Chinese dissident Liu Xiaobo dead at 61

The human rights activist had been serving an 11-year jail sentence and was recently moved to a hospital for treatment under heavy guard.


He was 61 years old.

Liu Xiaobo was a prominent figure in the 1989 Tiananmen Square pro-democracy protests in Beijing.

He and other activists negotiated the safe exit of hundreds of demonstrators and have been credited with saving their lives.

He was subsequently placed in a detention centre and not released until 1991.

When not in prison, the university professor was subject to severe restrictions, while his wife, poet Liu Xia, was placed under house arrest.

In 2009, Liu Xiaobo was jailed for 11 years for trying to overthrow the state after he helped write a petition known as Charter 08, calling for sweeping political reforms.

A year later, he was awarded the Nobel Peace Prize for what was termed his “long and nonviolent struggle for fundamental human rights in China.”

But he was not permitted to travel to Norway to accept it.

It was only late last month the Chinese government revealed Liu Xiaobo was suffering from late-stage liver cancer.

Chinese authorities denied him permission to travel abroad for treatment, and, instead, he died as he had lived, under the custody of the one-party state.

In a brief statement, Shenyang doctors said he had suffered multiple organ failure, that efforts to save him had failed.

“His family members accompanied him for the entire time of his passing. His spouse, his older and younger brothers and all of his family members accompanied him. And when Mr Liu Xiaobo died, he was not in any pain at that moment, he was very much at peace, because all of his relatives said their goodbyes beforehand.”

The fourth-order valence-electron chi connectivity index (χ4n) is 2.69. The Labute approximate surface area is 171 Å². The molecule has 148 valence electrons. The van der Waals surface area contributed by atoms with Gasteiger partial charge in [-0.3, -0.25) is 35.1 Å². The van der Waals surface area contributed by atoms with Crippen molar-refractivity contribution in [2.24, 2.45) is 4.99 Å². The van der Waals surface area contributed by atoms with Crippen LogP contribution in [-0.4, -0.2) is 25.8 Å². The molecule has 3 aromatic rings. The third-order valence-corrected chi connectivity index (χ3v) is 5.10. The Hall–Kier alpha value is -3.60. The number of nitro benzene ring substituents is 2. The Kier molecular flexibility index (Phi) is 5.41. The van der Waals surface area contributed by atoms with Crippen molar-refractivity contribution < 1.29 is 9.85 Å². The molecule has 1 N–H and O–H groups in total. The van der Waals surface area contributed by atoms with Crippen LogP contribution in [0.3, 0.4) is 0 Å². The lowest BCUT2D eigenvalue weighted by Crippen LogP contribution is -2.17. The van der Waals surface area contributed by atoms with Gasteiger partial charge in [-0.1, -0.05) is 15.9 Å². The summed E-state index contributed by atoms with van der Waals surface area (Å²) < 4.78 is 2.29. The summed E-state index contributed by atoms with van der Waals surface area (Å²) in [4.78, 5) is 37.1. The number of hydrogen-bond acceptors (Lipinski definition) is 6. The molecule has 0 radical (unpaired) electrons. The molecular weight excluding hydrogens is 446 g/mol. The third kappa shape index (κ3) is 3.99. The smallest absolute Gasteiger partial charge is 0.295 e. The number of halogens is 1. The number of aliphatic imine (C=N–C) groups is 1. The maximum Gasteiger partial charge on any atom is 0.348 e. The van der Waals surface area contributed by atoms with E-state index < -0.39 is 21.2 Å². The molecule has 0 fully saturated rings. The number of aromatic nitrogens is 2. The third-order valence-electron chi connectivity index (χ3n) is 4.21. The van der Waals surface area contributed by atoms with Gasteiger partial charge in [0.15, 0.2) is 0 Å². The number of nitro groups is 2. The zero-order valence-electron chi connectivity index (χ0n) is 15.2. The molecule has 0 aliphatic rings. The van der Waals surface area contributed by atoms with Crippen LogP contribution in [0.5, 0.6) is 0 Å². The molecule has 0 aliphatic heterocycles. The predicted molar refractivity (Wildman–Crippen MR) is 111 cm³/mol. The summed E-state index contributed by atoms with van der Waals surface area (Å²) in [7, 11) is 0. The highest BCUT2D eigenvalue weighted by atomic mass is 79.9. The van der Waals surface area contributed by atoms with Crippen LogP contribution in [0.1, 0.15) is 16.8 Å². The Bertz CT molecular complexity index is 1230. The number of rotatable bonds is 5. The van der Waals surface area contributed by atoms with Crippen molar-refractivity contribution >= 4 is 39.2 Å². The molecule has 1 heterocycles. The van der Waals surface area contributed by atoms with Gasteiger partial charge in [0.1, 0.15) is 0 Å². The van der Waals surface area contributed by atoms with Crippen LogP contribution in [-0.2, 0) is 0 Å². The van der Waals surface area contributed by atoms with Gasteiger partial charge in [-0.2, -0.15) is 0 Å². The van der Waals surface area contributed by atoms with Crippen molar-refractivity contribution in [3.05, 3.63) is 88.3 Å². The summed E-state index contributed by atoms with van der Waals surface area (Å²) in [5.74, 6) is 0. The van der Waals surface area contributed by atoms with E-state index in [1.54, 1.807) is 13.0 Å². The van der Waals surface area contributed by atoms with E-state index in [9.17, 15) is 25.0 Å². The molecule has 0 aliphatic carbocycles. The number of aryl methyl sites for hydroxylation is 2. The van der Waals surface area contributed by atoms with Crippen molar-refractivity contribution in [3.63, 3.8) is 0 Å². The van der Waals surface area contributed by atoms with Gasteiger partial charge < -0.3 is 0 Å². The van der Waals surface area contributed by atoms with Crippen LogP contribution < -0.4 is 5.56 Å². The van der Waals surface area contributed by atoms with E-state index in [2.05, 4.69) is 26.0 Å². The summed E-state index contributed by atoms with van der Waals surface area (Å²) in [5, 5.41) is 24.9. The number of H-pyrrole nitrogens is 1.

Reaction to Liu Xiaobo’s death was muted in his homeland due to strict censorship, but there has been an outpouring of sorrow from Western leaders and human-rights groups.

German Chancellor Angela Merkel’s spokesman tweeted on her behalf, writing, “I mourn Liu Xiaobo, the courageous fighter for human rights and freedom of expression.”

United States secretary of state Rex Tillerson has called on China to release his wife from house arrest and let her leave the country.

Chinese dissident artist Ai Weiwei, who lives in Berlin, says the Chinese government contributed to Mr Liu’s death.

“China stopped him to have a chance to have medical care in the West, in the United States and, also, in Germany. I think, by doing that, China showed the world how brutal this kind of society can be. There’s no tolerance. There’s no space for negotiation.”

Amnesty International secretary general Salil Shetty says Liu Xiaobo has left a lasting legacy for the world.

“I think it’s outrageous. The Chinese government weaved the fiction that Liu Xiaobo was a criminal who was fairly tried under Chinese law and as if the entire country would collapse if he was able to speak freely. But as far as Amnesty International is concerned, he was a prisoner of conscience who campaigned for freedom of expression. Hundreds of thousands of Amnesty supporters across the world have campaigned for his release.”

United Nations secretary-general Antonio Guterres has expressed his condolences, as spokesman Stephane Dujarric told reporters.

“The Secretary-General was deeply saddened to learn that Mr Liu Xiaobo, the Nobel Prize laureate, had passed away. He extends his condolences to his family and to his friends.”

UN human-rights agency spokeswoman Elizabeth Throssell has also hailed the work of Liu Xiaobo, saying he will remain an inspiration.

“The human rights movement in China, and across the world, has lost a principled champion. Liu Xiaobo devoted his life to defending and promoting human rights peacefully and consistently, and he was jailed for standing up for his beliefs.”